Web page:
Referring now to FIGS. 2A through 2C, the manner in which datasets can be visualized is described in connection with the use of several visualization tools in accordance with an embodiment of the invention. By way of background, the visualization of the dataset is preferably accomplished using an interface module 405 that provides a graphical user interface 300 in which portions or entire datasets can be selected and used to configure one or more presentation tools in a manner determined by the author. The same interface can be used by a reviewer to playback the visualizations and see the report that the author has assembled. Thus, on the one hand the user interface 300 can be used to arrange information in the dataset(s) for presentation in accordance with the researcher's requirements and desires, and on the other hand reviewers can interactively play the presentation, explore the datasets, and add commentary and additional visualizations, if the DCF creator has established such permission to any reviewers or class of reviewers. Depending on permissions that are set by the dataset author, the datasets themselves can be extracted and used by further researchers in connection with further analyses, critiques and studies.

The visualizations defined by an author follow a timeline that governs when a particular visualization is being presented, when it is not being presented, and whether other visualizations can be selected and called up by the reviewer (i.e., the person interacting with the presentation). A presentation is constructed using at least a portion of at least one of the datasets in the DCF and is played back through the user interface 300. The visualizations can be made available from, for example, a Java visualization library, though it is understood that the proposed invention can be implemented in multiple ways using a variety of programming systems.

Turning now to FIG. 2A, one part of a presentation in the user interface 300 can include a plot of a given dataset, such as DS1. DS1 is plotted in FIG. 2A so as to show the values from the table plotted as a chart 210. In particular, the column of data in DS1 relating to total population census data in Connecticut from 1790 to 1960 (see FIG. 1, column 112), is plotted as line 212. Meanwhile, the chart 210 also shows the total population of Connecticut plus that of Kentucky as line 214, using the data from FIG. 1, columns 112, and 114. A legend 216 identifies the data that is being plotted. The axes of the chart can be auto-scaled to fit the data in a conventional manner, such as by scaling in view of the largest and smallest values along each axis, and optionally on a logarithmic scale. A control 220 can expand or alter the scale along any axis.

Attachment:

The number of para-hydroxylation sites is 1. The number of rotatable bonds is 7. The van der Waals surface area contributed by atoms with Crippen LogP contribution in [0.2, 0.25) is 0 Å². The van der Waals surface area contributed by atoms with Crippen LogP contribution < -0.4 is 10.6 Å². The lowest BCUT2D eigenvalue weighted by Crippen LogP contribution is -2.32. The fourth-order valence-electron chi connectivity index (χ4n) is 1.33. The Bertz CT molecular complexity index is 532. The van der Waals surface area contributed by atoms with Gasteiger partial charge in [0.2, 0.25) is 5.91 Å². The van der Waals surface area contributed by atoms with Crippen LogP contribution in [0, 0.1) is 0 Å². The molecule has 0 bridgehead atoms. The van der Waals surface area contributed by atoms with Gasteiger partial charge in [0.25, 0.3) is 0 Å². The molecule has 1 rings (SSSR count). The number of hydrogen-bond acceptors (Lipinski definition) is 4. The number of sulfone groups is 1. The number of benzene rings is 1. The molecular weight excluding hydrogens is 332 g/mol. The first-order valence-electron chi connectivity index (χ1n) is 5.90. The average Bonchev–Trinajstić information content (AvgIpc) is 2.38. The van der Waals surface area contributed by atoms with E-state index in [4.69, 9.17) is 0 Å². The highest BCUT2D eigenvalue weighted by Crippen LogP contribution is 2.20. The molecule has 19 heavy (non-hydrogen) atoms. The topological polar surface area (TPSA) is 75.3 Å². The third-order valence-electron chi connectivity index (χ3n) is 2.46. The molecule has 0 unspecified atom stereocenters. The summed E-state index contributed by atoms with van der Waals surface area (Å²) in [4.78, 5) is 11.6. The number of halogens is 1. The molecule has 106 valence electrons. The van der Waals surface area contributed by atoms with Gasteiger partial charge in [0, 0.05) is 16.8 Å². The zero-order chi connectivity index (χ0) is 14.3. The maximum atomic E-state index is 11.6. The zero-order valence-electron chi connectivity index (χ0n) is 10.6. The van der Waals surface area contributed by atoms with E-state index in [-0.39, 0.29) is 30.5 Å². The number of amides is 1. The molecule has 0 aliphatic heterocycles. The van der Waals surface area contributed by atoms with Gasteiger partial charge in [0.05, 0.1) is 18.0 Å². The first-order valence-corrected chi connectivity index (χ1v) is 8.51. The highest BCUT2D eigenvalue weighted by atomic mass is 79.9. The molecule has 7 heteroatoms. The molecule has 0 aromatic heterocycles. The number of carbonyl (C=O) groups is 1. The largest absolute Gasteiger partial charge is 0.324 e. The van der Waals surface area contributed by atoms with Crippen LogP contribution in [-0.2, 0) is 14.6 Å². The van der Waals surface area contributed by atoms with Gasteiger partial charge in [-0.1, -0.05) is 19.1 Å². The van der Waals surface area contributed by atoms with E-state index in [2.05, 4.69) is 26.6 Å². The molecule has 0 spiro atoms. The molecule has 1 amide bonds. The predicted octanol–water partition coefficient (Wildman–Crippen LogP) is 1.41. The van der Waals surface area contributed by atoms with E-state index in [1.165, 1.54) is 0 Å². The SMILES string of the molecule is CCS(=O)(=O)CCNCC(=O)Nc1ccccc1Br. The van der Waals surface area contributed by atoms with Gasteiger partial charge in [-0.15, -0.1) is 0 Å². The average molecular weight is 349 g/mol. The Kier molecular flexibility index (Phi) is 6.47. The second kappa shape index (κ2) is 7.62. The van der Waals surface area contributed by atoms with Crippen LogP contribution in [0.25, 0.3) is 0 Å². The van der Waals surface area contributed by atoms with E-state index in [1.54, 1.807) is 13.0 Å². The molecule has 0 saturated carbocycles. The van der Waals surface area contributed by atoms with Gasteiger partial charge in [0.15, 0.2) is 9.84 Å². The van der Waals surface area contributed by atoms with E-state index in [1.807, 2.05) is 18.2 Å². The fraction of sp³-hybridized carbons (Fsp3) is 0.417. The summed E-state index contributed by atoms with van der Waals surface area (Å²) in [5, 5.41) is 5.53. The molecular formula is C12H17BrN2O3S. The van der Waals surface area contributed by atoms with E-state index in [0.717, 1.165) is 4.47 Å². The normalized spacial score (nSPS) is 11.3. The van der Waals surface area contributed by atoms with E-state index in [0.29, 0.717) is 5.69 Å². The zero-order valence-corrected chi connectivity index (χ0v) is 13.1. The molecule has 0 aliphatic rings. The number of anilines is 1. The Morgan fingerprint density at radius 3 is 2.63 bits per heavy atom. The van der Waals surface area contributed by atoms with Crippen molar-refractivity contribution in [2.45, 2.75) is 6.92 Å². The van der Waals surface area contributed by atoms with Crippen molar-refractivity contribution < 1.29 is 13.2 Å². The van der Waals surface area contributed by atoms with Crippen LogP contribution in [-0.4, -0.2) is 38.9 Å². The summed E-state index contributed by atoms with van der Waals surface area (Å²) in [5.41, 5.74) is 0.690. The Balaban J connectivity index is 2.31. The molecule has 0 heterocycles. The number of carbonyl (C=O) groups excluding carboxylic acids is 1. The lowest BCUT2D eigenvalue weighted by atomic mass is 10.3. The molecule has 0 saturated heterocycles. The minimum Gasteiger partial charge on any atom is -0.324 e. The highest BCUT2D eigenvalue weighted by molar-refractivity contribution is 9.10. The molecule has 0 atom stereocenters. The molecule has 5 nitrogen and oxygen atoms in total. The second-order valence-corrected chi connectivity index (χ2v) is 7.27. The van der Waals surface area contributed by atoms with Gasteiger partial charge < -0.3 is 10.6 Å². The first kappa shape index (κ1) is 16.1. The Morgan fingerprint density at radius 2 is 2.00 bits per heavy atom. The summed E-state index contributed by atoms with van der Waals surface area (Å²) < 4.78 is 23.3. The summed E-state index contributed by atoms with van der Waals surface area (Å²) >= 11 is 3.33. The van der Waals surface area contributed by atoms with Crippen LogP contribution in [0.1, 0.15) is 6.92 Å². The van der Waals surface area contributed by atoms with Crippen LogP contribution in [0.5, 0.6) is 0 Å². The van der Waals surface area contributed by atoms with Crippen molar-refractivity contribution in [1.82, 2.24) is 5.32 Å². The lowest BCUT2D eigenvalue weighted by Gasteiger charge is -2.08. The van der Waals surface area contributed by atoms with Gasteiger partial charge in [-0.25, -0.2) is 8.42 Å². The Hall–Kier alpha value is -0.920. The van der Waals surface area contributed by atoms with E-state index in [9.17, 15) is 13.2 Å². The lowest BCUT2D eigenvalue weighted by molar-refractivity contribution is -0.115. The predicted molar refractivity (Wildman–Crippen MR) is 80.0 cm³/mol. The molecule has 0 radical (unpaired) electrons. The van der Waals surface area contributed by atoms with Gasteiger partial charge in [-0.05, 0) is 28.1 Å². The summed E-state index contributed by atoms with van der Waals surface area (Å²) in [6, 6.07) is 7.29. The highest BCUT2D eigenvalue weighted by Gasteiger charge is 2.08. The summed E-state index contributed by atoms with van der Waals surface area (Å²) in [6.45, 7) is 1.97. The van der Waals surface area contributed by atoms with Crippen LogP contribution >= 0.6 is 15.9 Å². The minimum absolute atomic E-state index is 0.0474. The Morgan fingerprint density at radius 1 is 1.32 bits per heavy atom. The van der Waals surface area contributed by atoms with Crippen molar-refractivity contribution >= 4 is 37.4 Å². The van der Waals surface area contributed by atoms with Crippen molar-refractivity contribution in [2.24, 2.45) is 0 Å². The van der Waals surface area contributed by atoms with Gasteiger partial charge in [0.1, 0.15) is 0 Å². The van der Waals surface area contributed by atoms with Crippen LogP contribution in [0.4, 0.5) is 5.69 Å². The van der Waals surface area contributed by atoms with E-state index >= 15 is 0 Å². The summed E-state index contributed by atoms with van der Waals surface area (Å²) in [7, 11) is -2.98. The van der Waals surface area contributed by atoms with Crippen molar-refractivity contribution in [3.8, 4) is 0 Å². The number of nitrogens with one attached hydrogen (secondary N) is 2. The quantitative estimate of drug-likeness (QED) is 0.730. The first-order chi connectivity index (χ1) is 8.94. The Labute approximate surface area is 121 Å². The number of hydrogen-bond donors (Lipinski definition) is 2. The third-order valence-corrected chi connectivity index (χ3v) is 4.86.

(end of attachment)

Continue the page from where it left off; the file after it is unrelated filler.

FIGS. 2A and 2B also show text 230 in association with the graph 210 and the underlying dataset DS1. The text includes author-commentary that is obtained from the author in response to interaction with an interface 300 and this text is another part of a presentation created by the author using an editor module. The text 230 can include elements that respond to user interaction such as text 232 that calls-up a pointer 240 (see FIG. 2B) to highlight a point that the author wishes to stress in the dataset presentation in response to the user hovering (e.g., using mouseover-event detection) or clicking on (e.g., using a mouse-click event detection) the text 232. Similarly, the text 230 can include text 234 which in this example is “major fire” that similarly is configured by the author to call up other visualizations of the dataset, such as a movie clip that can be presented (using a video-insertion tool 350) to show footage of the fire referred to in the text.

Referring now to FIGS. 1 and 2C, another part of a presentation in the user interface 300 can include a plot of a portion of a dataset. In this example, the author selects DS2 (female population) and divides the entries in this dataset by the total population data in DS1 for each of the columns of data (Connecticut and Kentucky). The resulting plot can have data limited to the data range that is common to the two datasets (which in this example is census data from 1880 to 1960). In other words, the range of plotted data can be limited to the portions that have actual data. The plot of FIG. 2C can show the entire range of data in the larger dataset (DS1), and the user can interact with the control 220 to change the range, say, to only show 1880 to 1960, the range of data in DS2. With further reference to FIG. 2C, a play button 260 provides a further control that can be provided by the author to automatically advance through a portion of text and other commentary associated with the graph visualization, including arrows 240 and one or more dots 270, wherein the arrows and dots can be included in the presentation in synchronization with a position on a governing timeline that the author develops, as described below.

The data necessary to generate a plot as in FIGS. 2A, 2B and 2C can be queried from the datasets in the DCF and such queries define the parameters for the plot to be charted. As can be appreciated, if the data in the DCF is changed, such as by interacting with the controls 290 shown in FIG. 2D, the plots will reflect those changes. The data queries can comprise select statements having a format such as shown below:

Select CT from DS2/CT From DS1

where DS1:Date=DS2:Date.

Select KY from DS2/KY From DS1

where DS1:Date=DS2:Date.